More South Carolina teachers leaving

The Center for Educator Recruitment, Retention, and Advancement (CERRA) has released its South Carolina (SC) Annual Educator Supply and Demand Report. At the beginning of the 2018-19 school year, districts reported more teachers leaving, more vacancies, and more teachers hired to fill those vacancies compared to last year.

About 7,300 teachers did not return to their positions for the 2018-19 school year; this is an increase of nearly 10 percent. Twenty-seven percent of these teachers reportedly went to teach in another SC public school district, leaving more than 5,300 teachers who are no longer teaching in any public school.

Thirty-five percent of the teachers who did not return to the same position in 2018-19 had five or fewer years of experience in a SC public school classroom. This percentage is slightly lower than the one reported last year (38 percent), most likely due to an increase in the number of retiring teachers with more than five years of experience. Furthermore, 13 percent who left had no more than one year of teaching experience in the state; 12 percent fell into this category last year.

Retired teachers represented 26 percent of all departures compared to 20 percent last year. Because of this increase and the fact that retirees have more years of classroom experience than non-retired teachers, they were taken out of consideration to establish more accurate departure rates. After excluding retirees, the rates increased: 48 percent of teachers who left their positions had five or fewer years of experience in a SC public school classroom, and 17 percent had no more than one year.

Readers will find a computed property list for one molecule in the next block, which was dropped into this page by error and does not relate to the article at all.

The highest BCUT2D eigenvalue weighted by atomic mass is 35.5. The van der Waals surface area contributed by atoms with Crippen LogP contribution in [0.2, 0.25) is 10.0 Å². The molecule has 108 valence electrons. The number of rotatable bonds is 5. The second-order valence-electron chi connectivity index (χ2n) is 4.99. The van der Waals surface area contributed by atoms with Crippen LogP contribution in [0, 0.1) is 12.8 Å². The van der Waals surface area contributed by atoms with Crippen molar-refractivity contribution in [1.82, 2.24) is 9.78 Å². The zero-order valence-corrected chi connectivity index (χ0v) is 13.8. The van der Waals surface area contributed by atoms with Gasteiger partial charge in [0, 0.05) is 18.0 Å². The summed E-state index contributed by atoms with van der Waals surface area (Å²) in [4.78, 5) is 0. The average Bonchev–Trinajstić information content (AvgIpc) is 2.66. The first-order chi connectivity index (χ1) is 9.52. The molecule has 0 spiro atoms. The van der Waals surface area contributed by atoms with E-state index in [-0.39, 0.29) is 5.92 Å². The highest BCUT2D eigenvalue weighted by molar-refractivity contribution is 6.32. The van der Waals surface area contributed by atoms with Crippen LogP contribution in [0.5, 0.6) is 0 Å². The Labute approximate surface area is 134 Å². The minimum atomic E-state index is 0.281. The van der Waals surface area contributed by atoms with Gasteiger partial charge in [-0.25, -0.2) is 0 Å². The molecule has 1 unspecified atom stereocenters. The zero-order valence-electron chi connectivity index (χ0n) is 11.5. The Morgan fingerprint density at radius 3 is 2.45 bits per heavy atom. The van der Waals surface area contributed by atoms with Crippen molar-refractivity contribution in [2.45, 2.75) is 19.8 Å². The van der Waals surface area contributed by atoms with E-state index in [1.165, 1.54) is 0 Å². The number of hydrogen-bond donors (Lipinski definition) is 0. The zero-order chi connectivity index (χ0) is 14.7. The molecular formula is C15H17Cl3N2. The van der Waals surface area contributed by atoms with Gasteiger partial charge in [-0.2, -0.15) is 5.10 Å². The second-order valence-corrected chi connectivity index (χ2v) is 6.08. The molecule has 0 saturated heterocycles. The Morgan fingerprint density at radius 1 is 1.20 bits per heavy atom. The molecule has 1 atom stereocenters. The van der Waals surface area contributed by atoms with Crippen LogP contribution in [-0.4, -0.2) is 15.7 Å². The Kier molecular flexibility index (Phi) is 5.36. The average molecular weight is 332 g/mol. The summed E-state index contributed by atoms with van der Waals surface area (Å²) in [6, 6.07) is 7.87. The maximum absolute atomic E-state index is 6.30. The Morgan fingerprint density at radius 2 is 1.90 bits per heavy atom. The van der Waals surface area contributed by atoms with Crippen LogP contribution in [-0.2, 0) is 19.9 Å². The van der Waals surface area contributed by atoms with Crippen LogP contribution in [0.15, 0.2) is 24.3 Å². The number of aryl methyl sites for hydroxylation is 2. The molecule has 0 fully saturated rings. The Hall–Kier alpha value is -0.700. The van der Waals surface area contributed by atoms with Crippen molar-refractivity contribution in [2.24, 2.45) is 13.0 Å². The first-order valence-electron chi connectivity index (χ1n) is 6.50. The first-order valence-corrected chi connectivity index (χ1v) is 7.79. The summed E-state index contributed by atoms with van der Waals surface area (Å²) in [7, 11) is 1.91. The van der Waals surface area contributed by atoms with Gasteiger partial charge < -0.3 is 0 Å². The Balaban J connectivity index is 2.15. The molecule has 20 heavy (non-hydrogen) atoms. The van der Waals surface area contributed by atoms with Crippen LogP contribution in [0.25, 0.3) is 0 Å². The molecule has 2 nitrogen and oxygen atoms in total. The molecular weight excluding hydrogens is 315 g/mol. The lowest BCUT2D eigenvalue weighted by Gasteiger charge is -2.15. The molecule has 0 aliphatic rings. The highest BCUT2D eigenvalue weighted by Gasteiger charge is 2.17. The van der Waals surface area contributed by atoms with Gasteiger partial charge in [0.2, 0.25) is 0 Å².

When first-year teachers were examined independently, it was determined that 34 percent of the first-year teachers hired for 2017-18 did not return to the same position in 2018-19; 25 percent are no longer teaching in any SC public school. These percentages are higher than those from last year, which were 30 percent and 22 percent, respectively.

The number of new hires who graduated from an in-state teacher preparation program increased for the first time since 2013-14, accounting for 24 percent of all new hires. The actual number of SC students completing a teacher education program, however, continues to decrease each year. Specifically, the number of completions has dropped by 32 percent since the 2012-13 academic year. As a result of a smaller teacher pipeline, districts are relying on other recruitment sources. For example, districts are hiring more teachers from other countries. This year, they hired nearly 400 international teachers; in 2013, roughly 100 were hired.

Additionally, districts reported 621 vacant teaching positions in SC public school classrooms. This number represents a 16 percent increase compared to vacancies reported at the beginning of the 2017-18 school year. In addition to these vacancies are the 7,600 openings that were caused primarily by departures and filled with newly hired teachers prior to the start of the 2018-19 school year.

The SC Annual Educator Supply and Demand Report can be accessed on the CERRA website at

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